Throughout the colorful history of the Vancouver Canucks, there has been no shortage of electrifying rookie performers. Some of these players moved on from the Canucks shortly thereafter, while others became key cogs for the team for years to come.
With that being said, let’s take a look at the top 10 Vancouver rookie seasons of all time.
Honorable Mention: Eddie Lack, G (2013-14)
We couldn’t leave a goalie off this list, and one of the funniest Canucks in recent memory, no less.
Lack was possibly the brightest development to come out of the doldrums that were the John Tortorella season in Vancouver. After getting called up from Utica to start the season to back-up Roberto Luongo, Lack ended up playing 41 games for the Canucks.
He finished with a record of 16-17-5, with a GAA of 2.41 and more impressively, 4 shutouts. Lack even finished the season in the de-facto starter role after the Luongo trade. Surprisingly, he has the best season out of a rookie Canucks goaltender in their history.
Lack only played one more season for the Canucks before getting traded to Carolina, and he actually retired from professional hockey last month, and is now (believe it or not) a real estate agent in Arizona. I’d 100% buy a house from Eddie.
One of few real estate posts but just closed on this beautiful house for a client today. Just wanted to brag a little but I guesss please follow @eddielackrealestate on Instagram for more info. Thank you pic.twitter.com/SL2v43RgbP— Eddie Lack (@eddielack) April 22, 2020
10. Mattias Ohlund, D (1997-98)
Moving onto a mainstay on the Vancouver blueline throughout the 2000s decade, Ohlund had a very solid rookie campaign, mirroring his contributions to come over the next decade.
After being picked #13 overall by the Canucks in the 1994 Draft, Ohlund played three seasons in the Swedish Elite League before coming over to North America.
He entered the Canucks in the midst of a rebuild, and ended the season tied for the team lead in scoring from defensemen and leading the league in rookie defensemen scoring with 7 goals and 23 assists for 30 points.
His standout statistic from that season, however, was probably that he managed to finish as a +3 despite the team finishing an abysmal 25-43-14.
Ohlund would play with the Canucks for 11 more seasons before moving on to the Tampa Bay Lightning in 2009. He stands among the Canucks franchise leaders for defensemen and was inducted into the Ring of Honor in 2016.
9. Rick Blight, RW (1975-76)
Next, we have a rookie from the ‘70s Canucks, the late Rick Blight. In the 75-76 season, Blight finished with a total of 56 points (25 goals, 31 assists) in 74 games, 5th among Vancouver skaters.
That season would end up being his second best season of his career, as he would only play 252 more games. Blight finished his career with LA in 1983.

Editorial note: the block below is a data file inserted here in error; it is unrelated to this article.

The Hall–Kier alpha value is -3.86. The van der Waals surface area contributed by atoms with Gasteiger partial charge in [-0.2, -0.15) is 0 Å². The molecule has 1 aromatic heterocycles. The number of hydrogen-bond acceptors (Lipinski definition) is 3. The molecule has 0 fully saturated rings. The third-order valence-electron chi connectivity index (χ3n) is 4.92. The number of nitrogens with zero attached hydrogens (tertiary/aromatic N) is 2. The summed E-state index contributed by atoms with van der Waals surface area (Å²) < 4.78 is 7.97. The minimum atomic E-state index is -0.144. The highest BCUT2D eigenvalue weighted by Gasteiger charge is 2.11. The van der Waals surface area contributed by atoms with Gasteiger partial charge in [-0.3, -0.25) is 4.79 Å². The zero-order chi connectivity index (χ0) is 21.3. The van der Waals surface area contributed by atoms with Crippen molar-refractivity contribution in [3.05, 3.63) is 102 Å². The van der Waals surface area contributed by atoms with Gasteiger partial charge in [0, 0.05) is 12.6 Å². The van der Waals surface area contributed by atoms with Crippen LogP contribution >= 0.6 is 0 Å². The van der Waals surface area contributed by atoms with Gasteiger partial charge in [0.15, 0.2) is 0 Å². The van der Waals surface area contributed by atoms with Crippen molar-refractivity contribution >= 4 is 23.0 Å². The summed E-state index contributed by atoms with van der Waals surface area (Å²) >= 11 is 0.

8. Dennis Ververgaert, RW (1973-74)
In 1974, many thought Dennis Ververgaert could end up being the Canucks first true star player after a season in which he registered 26 goals and 31 assists, good enough for 2nd on the team.
Ververgaert was drafted 3rd overall in 1973, making the jump to the big club right away. He would play 5 more seasons for Vancouver, finishing his career in 1981 with the Capitals. He could fight a little bit, too.
Overall, Ververgaert finished with 392 points in 583 games, very respectable totals for the man with the big mustache.
7. Thomas Gradin, C (1978-79)
While his rookie totals may not be as high as those listed above, Gradin’s play was more impressive considering he was making the tough adjustment to North American play in a time when not many European players were coming over to the NHL yet.
Gradin finished the ‘79 season with 20 goals and 31 assists for 51 points, finishing 2nd in team scoring and would become the first of the numerous Canucks Swedish stars throughout their history.
Gradin would leave the NHL as the Canucks all-time leading scorer in 1987, a career that included back-to-back 86 point seasons in ‘82 and ‘83.
He continues to serve the Canucks as a scout since 1994, and was instrumental in drafting the Sedins along with Elias Pettersson.
6. Dale Tallon, D (1970-71)
In the well-documented wheel spin between Vancouver and Buffalo in the 1970 expansion draft, the Canucks famously missed out on Hall of Famer Gilbert Perreault after the wheel barely clicked past Vancouver to Buffalo.
Their consolation prize was Tallon. Although he was nowhere near the player that Perreault was, he did have a fantastic rookie season.
Tallon finished his rookie year (the first Canucks season ever, no less) with 14 goals and 42 assists from the back end, giving fans hope early on that the team had found a generational defenseman in year one.
That would’ve been wishful thinking, as Tallon’s point totals unfortunately decreased in 4 consecutive seasons after ‘71. After being traded to the Blackhawks, he etched out a respectable second half to his 10-year career.
The now-69 year old has been in NHL management since 1998, and the pinnacle of his professional resume was rebuilding the Blackhawks in the late 2000s, culminating in their first Cup win in 2010.
5. Brock Boeser, RW (2017-18)
Boeser was a near human highlight reel in his first season, and while he’s probably become a better and more responsible player in all zones since he hasn’t quite been as flashy since his rookie campaign.